We came, we saw, we badged: an update on the Insignia project

Now that the official part of the Insignia project has wrapped up, we thought it would be a good time for an update on how our badges pilot project went. Looking back on the past year, it’s been an interesting ride for our project team. Here are some of our results and lessons learned:

The process for implementing badges was more complex than we could have anticipated.

As we mentioned in the paper we presented at the ascilite conference, our greatest challenge was that our institution’s policy for trialling new technologies was too onerous and time-consuming for small, short-term pilot programs. In most cases, small pilots of new technologies are forced to go “underground” and trial things without official support (which doesn’t benefit the larger university community). The need for a robust and stable learning management system is not under dispute, but there needs to be some mechanism to help foster limited trials without having to change the entire enterprise system.

We found significant interest in badges around the ACT, Australia, and the higher education sector more broadly.

Wow! So many institutions and colleagues are genuinely excited about the potential for digital badges in their areas. Most of the fellow badgers we met were investigating badges for co-curricular or supplementary purposes (rather than including badges as part of the core curriculum) or as part of a “gamified” experience of a degree program. We were also contact by students who were keen to set up their own badging system to credentialise participation in student-run programs. And all this within only the limited scope of this project! It would be fantastic to see ongoing discussions of inter-operable and widely sharable badges moving between these institutions in the future.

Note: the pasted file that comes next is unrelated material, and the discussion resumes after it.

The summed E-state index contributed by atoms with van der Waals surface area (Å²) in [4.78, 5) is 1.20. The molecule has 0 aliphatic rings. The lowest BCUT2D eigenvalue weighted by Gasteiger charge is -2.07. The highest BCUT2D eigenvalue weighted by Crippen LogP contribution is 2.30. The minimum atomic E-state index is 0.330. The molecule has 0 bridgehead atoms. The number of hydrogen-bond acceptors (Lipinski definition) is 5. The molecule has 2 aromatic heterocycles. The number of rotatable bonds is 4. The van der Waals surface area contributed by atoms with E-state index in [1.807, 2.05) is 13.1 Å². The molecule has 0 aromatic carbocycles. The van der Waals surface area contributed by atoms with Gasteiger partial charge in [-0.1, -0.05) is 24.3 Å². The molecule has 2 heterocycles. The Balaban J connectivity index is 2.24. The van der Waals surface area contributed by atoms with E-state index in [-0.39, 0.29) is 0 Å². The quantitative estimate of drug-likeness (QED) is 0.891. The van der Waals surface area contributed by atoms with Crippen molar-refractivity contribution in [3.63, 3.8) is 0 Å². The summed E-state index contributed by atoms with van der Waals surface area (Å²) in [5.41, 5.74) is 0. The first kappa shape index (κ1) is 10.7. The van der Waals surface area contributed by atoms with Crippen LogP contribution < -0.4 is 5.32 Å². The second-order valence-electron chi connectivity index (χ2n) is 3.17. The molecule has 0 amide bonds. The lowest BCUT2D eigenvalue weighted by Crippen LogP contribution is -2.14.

As a new and still immature technology, the students who received the badges were not quite sure what they represented or how to utilise them.